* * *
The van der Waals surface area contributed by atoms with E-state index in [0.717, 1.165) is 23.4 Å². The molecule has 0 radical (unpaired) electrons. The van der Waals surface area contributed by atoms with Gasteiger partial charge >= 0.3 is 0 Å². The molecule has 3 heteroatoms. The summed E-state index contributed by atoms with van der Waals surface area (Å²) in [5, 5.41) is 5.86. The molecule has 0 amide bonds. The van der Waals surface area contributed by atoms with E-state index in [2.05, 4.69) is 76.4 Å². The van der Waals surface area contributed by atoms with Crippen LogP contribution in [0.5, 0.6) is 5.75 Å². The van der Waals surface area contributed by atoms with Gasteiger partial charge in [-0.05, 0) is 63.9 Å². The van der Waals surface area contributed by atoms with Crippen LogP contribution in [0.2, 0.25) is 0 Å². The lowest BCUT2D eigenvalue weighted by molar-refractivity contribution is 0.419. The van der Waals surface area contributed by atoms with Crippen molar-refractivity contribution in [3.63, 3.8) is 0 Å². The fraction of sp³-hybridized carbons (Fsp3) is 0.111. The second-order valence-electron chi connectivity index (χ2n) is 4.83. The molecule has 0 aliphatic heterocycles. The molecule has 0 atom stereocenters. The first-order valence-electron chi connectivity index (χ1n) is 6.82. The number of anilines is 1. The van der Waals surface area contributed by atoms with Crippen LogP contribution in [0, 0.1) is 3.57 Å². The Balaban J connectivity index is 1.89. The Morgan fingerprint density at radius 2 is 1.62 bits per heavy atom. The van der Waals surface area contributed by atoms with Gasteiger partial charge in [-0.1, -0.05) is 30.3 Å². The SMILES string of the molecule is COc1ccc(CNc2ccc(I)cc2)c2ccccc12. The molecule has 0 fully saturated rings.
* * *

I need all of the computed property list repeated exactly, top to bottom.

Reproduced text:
The van der Waals surface area contributed by atoms with E-state index in [0.717, 1.165) is 23.4 Å². The molecule has 0 radical (unpaired) electrons. The van der Waals surface area contributed by atoms with Gasteiger partial charge >= 0.3 is 0 Å². The molecule has 3 heteroatoms. The summed E-state index contributed by atoms with van der Waals surface area (Å²) in [5, 5.41) is 5.86. The molecule has 0 amide bonds. The van der Waals surface area contributed by atoms with E-state index in [2.05, 4.69) is 76.4 Å². The van der Waals surface area contributed by atoms with Crippen LogP contribution in [0.5, 0.6) is 5.75 Å². The van der Waals surface area contributed by atoms with Gasteiger partial charge in [-0.05, 0) is 63.9 Å². The van der Waals surface area contributed by atoms with Crippen LogP contribution in [0.2, 0.25) is 0 Å². The lowest BCUT2D eigenvalue weighted by molar-refractivity contribution is 0.419. The van der Waals surface area contributed by atoms with Crippen molar-refractivity contribution in [3.63, 3.8) is 0 Å². The fraction of sp³-hybridized carbons (Fsp3) is 0.111. The second-order valence-electron chi connectivity index (χ2n) is 4.83. The molecule has 0 aliphatic heterocycles. The molecule has 0 atom stereocenters. The first-order valence-electron chi connectivity index (χ1n) is 6.82. The number of anilines is 1. The van der Waals surface area contributed by atoms with Crippen LogP contribution in [0, 0.1) is 3.57 Å². The Balaban J connectivity index is 1.89. The Morgan fingerprint density at radius 2 is 1.62 bits per heavy atom. The van der Waals surface area contributed by atoms with Gasteiger partial charge in [-0.1, -0.05) is 30.3 Å². The SMILES string of the molecule is COc1ccc(CNc2ccc(I)cc2)c2ccccc12. The molecule has 0 fully saturated rings.